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What does dopamine do?

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Life is a culmination of different experiences. They could involve working on an important project, trying a new hobby, meeting friends, or even skydiving. Every action is influenced by a motive and done to seek a reward. An important brain chemical that heavily influences all the above mentioned scenarios is dopamine. You must have come across terms like dopamine diet, dopamine detox and dopamine dressing scattered all over the media. So, when is dopamine released? When the brain is expecting a reward, which could be either apparent or anticipated. The role of dopamine as a part of the ‘pleasure-reward’ system of the brain is well known. It also performs many other fascinating functions. 

Dopamine increases motivation to achieve goals

Your brain is smart enough to predict future rewards and actions needed to attain them. Dopamine is your motivation brain chemical. It is released to motivate you to work towards achieving goals [1]. This means dopamine helps you put in extra hours at work to score that promotion because your brain knows how important it is for you. A study found that in the brains of highly motivated individuals, there was an increased release of dopamine in the brain areas that involve reward and motivation [2]. Animal studies found that decreasing dopamine in rats made them choose a low effort food option, even when a better food option was available upon putting in effort [3].

Dopamine encourages you to take risks 

In addition to motivating you to achieve your goals, dopamine pushes you to try new things. Your brain can gauge that overcoming a risk can possibly lead to a reward/good experience. A study found that when dopamine production was increased, participants chose riskier options that might lead to a bigger reward, compared to choosing a small safer reward [5]. Everyday risk taking could include trying a new recipe where dopamine pushes you to overcome the risks by anticipating the delicious meal at the end. Your brain loves new things and experiences. In human studies, brain imaging found activation of dopamine producing areas when exposed to novelty [4].

Interestingly, when thrill seekers’ brains were scanned, it was found that their brains had provisions to allow constant high levels of dopamine [6]. It is harmless when these thrills are directed towards mountain climbing, roller coasters or bungee jumping. But can lead to a dopamine addiction if unchecked and directed towards drug abuse and other harmful behaviours. Luckily, our brains are agile and can be trained to recover from addictions. 

Dopamine promotes social interaction

Feeling a community spirit, forming interpersonal relationships, and positive social feedback drive the need to communicate with others. Our brains view social interactions the same way it views money and food- deeply rewarding [11]. Animal studies found that activating dopamine brain cells prompted rats to increase interaction with each other [7]. In humans, dopamine producing areas were activated when participants were shown pictures of their favourite social activity, after being kept in isolation [8].

Dopamine removes fear

Michel Phelps, world renowned swimmer who has won 23 Olympic gold medals was afraid of water as a child. He obviously outgrew this fear and dopamine in his brain played a role in the process. Dopamine reinforces that overcoming previously feared events may lead to a reward [9]. Dopamine is released when a fear-inducing event leads to a positive outcome. Especially when the anticipated fear did not materialise as expected. Animal studies found that switching off dopamine brain cells continued to induce fear even when the negative event was stopped [10]. Dopamine uses the relief felt at being safe after overcoming the fear to solidify this memory [12] that there was nothing to be afraid of.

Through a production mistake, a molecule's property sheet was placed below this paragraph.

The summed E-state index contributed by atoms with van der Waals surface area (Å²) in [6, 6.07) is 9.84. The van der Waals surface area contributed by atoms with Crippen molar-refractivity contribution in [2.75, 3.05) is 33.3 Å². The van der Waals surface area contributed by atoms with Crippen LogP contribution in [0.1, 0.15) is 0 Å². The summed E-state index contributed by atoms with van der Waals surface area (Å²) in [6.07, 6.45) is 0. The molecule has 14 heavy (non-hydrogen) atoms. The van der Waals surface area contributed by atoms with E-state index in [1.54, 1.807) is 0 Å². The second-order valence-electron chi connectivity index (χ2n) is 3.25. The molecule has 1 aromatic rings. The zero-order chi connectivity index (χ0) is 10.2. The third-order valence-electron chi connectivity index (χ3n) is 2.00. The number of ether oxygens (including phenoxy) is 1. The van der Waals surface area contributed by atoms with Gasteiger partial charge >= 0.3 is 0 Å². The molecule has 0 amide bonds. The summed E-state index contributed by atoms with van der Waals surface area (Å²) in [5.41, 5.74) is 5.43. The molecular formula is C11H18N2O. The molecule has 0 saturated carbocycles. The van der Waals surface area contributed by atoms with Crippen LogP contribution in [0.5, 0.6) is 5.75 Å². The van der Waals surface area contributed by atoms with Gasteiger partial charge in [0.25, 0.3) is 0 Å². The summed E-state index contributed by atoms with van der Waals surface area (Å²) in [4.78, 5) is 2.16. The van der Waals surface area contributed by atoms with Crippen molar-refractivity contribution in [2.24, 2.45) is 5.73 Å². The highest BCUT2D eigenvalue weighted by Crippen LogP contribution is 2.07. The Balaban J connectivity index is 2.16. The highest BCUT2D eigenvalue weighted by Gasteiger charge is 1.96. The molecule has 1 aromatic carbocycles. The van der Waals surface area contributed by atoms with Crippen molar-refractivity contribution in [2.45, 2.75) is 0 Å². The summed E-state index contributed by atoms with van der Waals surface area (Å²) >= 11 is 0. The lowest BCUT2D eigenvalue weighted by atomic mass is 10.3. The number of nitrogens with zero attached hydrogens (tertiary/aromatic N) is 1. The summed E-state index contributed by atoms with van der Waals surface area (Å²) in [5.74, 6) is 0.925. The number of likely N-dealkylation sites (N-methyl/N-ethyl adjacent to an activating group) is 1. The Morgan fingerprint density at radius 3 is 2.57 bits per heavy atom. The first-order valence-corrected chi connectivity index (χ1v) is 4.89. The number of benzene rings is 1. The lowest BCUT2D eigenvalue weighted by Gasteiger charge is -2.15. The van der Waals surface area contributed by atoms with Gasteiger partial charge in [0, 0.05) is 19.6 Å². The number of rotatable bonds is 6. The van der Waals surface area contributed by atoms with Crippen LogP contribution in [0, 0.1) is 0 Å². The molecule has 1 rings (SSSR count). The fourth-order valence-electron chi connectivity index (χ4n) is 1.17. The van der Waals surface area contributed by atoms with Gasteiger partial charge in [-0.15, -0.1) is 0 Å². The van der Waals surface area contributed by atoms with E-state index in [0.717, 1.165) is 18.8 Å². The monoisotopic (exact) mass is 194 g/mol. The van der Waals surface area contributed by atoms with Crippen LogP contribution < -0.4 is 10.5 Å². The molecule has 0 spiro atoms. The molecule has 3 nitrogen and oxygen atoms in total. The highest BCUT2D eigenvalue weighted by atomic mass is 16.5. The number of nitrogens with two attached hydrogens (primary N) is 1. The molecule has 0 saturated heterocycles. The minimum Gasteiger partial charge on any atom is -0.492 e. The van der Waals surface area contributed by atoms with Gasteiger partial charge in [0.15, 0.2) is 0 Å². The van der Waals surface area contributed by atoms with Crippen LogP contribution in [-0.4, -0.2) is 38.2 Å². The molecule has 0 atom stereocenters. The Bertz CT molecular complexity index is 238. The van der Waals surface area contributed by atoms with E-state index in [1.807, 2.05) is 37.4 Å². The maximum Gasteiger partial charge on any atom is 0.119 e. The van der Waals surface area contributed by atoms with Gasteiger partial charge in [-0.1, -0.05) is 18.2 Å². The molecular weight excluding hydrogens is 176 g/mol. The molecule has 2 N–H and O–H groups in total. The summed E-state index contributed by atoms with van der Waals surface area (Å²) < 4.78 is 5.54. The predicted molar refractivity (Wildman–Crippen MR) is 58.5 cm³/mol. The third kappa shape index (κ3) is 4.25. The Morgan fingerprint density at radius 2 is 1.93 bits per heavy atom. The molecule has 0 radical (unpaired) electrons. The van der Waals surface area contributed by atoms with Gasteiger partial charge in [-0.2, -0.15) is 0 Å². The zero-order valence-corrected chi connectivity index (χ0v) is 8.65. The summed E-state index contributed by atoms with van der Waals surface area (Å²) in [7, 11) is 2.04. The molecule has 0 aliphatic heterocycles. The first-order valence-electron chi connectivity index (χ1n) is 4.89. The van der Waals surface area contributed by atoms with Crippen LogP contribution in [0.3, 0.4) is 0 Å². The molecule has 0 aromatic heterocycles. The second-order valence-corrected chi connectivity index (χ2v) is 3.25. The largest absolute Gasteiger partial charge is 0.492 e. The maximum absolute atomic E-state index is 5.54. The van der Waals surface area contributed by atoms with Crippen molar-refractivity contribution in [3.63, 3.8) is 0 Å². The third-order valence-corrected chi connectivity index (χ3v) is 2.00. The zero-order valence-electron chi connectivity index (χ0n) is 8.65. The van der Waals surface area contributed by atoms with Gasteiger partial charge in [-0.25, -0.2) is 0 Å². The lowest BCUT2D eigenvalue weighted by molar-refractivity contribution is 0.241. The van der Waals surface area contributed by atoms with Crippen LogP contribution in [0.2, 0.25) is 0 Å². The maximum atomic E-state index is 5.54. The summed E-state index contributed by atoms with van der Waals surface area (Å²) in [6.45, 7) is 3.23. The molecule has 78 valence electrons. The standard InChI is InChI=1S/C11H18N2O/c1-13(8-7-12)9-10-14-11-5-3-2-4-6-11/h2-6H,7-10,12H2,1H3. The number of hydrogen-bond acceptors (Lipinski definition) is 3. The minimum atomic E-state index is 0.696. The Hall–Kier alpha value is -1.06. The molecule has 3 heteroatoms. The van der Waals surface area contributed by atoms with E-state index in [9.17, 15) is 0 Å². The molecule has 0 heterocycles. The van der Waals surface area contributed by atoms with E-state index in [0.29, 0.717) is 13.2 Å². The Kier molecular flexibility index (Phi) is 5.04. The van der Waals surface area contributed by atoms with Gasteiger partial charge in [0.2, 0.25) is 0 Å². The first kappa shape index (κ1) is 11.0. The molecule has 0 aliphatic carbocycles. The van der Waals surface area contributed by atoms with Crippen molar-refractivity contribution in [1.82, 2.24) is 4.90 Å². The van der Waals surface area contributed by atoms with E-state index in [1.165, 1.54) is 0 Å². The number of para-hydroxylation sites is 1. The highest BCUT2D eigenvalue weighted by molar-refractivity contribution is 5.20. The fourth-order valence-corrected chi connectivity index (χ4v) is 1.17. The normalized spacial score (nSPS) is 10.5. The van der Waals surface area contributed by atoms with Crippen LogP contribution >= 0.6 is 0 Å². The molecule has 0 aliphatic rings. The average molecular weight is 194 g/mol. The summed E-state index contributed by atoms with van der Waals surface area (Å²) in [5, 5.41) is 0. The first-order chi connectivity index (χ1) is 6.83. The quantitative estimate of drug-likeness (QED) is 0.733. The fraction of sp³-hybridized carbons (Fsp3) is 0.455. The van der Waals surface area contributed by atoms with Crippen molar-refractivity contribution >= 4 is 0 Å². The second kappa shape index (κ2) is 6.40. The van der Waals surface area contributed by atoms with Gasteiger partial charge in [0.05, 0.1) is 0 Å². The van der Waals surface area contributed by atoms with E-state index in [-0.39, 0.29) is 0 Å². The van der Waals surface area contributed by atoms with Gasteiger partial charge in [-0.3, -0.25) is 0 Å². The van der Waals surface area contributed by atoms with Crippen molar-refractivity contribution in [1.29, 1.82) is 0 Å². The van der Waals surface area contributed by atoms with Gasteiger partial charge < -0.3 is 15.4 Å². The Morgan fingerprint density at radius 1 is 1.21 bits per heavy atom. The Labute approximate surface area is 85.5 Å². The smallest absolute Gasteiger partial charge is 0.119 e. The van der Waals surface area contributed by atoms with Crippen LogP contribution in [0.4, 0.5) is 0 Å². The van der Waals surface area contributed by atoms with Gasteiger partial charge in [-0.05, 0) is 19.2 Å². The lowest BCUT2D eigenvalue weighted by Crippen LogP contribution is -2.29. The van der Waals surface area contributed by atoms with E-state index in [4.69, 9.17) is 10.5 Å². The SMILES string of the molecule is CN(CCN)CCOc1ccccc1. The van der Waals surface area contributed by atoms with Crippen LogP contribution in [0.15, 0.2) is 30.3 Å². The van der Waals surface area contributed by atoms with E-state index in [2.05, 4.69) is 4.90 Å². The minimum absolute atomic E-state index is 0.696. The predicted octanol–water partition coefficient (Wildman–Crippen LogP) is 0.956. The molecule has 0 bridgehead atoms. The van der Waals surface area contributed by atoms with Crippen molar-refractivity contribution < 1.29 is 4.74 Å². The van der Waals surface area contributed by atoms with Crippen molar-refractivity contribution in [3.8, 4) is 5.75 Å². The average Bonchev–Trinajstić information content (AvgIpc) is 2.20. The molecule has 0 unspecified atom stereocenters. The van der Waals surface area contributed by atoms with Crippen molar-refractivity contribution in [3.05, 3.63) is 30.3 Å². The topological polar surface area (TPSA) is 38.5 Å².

References

  1. Berke, J.D. (2018). What does dopamine mean? Nature Neuroscience, [online] 21(6), pp.787–793. 
  2. Treadway, M.T. et al. (2012). Dopaminergic Mechanisms of Individual Differences in Human Effort-Based Decision-Making. The Journal of Neuroscience, [online] 32(18), pp.6170–6176.
  3. Salamone, J.D. et al. (2007). Effort-related functions of nucleus accumbens dopamine and associated forebrain circuits. Psychopharmacology, 191(3), pp.461–482.
  4. Bunzeck, N. et al. (2006). Absolute Coding of Stimulus Novelty in the Human Substantia Nigra/VTA. Neuron, 51(3), pp.369–379.
  5. Chew, B. et al. (2019). Endogenous fluctuations in the dopaminergic midbrain drive behavioral choice variability. Proceedings of the National Academy of Sciences, 116(37), pp.18732–18737.
  6. Zald, D.H. et al. (2008). Midbrain Dopamine Receptor Availability Is Inversely Associated with Novelty-Seeking Traits in Humans. Journal of Neuroscience, 28(53), pp.14372–14378. 
  7. Matthews, G. et al. (2016). Dorsal Raphe Dopamine Neurons Represent the Experience of Social Isolation. Cell, 164(4), pp.617–631.
  8. Tomova, L. et al. (2020). Acute social isolation evokes midbrain craving responses similar to hunger. Nature Neuroscience, 23(12), pp.1597–1605.
  9. Salinas-Hernández, X.I. et al. (2018). Dopamine neurons drive fear extinction learning by signaling the omission of expected aversive outcomes. eLife, 7.
  10. Luo, R. et al. (2018). A dopaminergic switch for fear to safety transitions. Nature Communications, 9 (1) 
  11. Krach, S. (2010). The rewarding nature of social interactions. Frontiers in Behavioral Neuroscience, 4(22).




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